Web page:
Data visualization and storytelling


One dataset, ten visualizations

Exploring the possibilities, strengths and weaknesses of different chart types

One dataset can be represented in multiple ways depending on what you want to focus on: want to showcase evolution over time? A line chart will do the work. Care to emphasize the geographical distribution of the data? Then a map is, most likely, the best choice. The exercise of trying to come up with as many charts as possible is not only fun — that is if you are a data visualization geek like most of us here at Flourish — but also useful to understand the strengths and weaknesses of each chart type in a given situation and choose the one that best fits the story you are trying to tell.

With this idea in mind, we embarked on a journey to come up with different charts based on a single dataset: historic settlements of refugees in the US from 1975 until 2018. The goal was to design as many insightful visualizations as possible. Some charts will prove more effective than others, but that is the whole point of this exercise!


One of the first questions we wanted to answer was how many refugees came from each country. Although there are different ways to answer this question, a bar chart is a very simple and effective way of doing so and allows for easy comparisons.

To avoid having a long list of countries with very low numbers, we calculated the average number of refugees per country and kept the ones above average. Those below average were aggregated into the “All others” category. Learn more about the data prep behind this article.

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Change over time and distribution

With this particular dataset, one of the main questions we had was whether there had been any patterns over time, like a sudden influx of refugees during a certain time, or from a specific region. To answer it, we looked at different ways of showing change over time to reflect the fluctuations in the number of refugees.

Line charts

Line charts are the most traditional way of showing change over time. First we looked at the general picture, visualizing the total number of refugees resettled per year. Then, we broke it down by region of origin and built a multi-series line chart where each line represents a region. In theory, this is a good way of approaching this problem, but in practice we can see that there are too many lines for the chart to be readable. Another issue is the difference between the values of the series. Some regions have higher numbers of refugees than others, and so others become illegible with this scale. Using a multi-select filter allows users to focus on a particular series or several of them and make comparisons.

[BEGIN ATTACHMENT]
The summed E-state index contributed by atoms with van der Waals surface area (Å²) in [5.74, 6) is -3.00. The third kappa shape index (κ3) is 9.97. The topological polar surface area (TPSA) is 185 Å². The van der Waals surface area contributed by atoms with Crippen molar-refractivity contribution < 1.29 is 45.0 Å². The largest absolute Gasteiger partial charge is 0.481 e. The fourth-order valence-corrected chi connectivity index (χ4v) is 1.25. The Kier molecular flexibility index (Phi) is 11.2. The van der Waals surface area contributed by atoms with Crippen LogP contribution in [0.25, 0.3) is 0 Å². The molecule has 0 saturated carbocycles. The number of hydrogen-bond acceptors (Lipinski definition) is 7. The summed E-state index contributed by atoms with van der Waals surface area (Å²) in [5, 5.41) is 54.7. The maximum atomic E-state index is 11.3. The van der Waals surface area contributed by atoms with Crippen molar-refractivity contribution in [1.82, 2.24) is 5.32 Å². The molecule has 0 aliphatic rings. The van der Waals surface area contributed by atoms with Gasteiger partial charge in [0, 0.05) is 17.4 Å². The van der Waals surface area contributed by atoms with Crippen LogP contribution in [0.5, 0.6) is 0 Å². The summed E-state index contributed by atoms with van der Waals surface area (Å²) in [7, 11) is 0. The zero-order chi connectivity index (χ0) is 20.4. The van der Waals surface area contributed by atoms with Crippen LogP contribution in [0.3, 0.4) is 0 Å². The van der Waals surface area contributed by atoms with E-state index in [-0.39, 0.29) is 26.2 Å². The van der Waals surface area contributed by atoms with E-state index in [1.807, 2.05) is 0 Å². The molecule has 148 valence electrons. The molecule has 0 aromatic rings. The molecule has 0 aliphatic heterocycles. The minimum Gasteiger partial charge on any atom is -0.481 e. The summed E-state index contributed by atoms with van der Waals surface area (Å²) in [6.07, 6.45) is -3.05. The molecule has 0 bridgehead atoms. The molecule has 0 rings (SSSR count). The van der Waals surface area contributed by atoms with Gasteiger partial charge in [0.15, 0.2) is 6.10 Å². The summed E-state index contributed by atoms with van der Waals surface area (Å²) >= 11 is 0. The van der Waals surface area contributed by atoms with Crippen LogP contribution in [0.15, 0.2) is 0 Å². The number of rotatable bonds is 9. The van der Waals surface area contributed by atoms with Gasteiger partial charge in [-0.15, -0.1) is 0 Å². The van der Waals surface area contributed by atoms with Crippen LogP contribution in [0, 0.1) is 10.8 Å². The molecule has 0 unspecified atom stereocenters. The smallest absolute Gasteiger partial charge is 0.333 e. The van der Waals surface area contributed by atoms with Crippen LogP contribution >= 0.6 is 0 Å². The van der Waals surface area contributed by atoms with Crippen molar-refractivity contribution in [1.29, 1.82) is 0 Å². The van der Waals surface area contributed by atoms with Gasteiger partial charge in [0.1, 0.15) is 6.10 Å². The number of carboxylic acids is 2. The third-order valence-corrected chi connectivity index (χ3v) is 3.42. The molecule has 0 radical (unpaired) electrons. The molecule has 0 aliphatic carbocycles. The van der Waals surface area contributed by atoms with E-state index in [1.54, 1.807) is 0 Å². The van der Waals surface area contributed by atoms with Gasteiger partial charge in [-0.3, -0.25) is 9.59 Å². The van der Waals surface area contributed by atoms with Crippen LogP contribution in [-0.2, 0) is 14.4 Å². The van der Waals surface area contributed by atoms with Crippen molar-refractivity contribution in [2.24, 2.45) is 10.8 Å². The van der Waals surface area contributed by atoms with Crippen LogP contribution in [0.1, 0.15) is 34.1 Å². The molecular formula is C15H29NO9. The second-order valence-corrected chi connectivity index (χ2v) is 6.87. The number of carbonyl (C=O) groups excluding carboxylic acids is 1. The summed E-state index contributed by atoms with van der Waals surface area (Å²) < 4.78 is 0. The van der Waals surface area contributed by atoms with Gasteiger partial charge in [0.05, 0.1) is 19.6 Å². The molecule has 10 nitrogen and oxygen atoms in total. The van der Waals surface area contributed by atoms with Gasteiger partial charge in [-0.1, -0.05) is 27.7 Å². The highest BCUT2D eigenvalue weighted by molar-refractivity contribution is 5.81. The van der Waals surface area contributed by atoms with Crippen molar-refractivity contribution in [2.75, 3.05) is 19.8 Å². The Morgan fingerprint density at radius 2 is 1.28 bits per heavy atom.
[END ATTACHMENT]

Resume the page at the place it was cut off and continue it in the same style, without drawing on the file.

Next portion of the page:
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Stacked column charts

Interestingly, bar and column charts weren’t originally created to show time variances: William Playfair invented the bar chart because he had missing series of data for certain years. Still, they can be effective ways to show change over time, especially when the data has different segments that get buried because of the Y axis scale. Our chart below visualizes the total number of refugees settled per year, where the column’s height represents the annual total, and the segments are the total per region. This is a good solution to show the origin of the refugees while spotting some trends, and it is still easy to establish comparisons between each year. We’ve also included a filter to allow the user to dig deeper into the data and focus on specific regions.

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This stacked column chart is more readable than the previous line chart, but some segments of the columns are just too small and hard to read.


Another alternative to show change over time, and one that works well with multiple variables, is the streamgraph. In this chart type the layers are organized alongside a central axis and then they are organically stacked both upwards and downwards the axis, giving them more room to spread and resulting in an easier chart to read for users. The lack of a Y axis can be a disadvantage in some cases as it isn’t easy to estimate the magnitude of the different areas, but annotations can help solve that problem. The main strength of this chart type is the distribution of the areas. Here the proportion of refugees from specific regions is much clearer and, although it is hard to determine the quantities for each particular year, the overall message is much more clearly delivered than with the other charts. You can learn more about how and when to use streamgraphs in our blog post.

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When the data we’re working with includes changes in state, charts representing flow can be a good way to showcase it. In the case of our dataset, we are talking about literal flow as we’re dealing with migratory movements.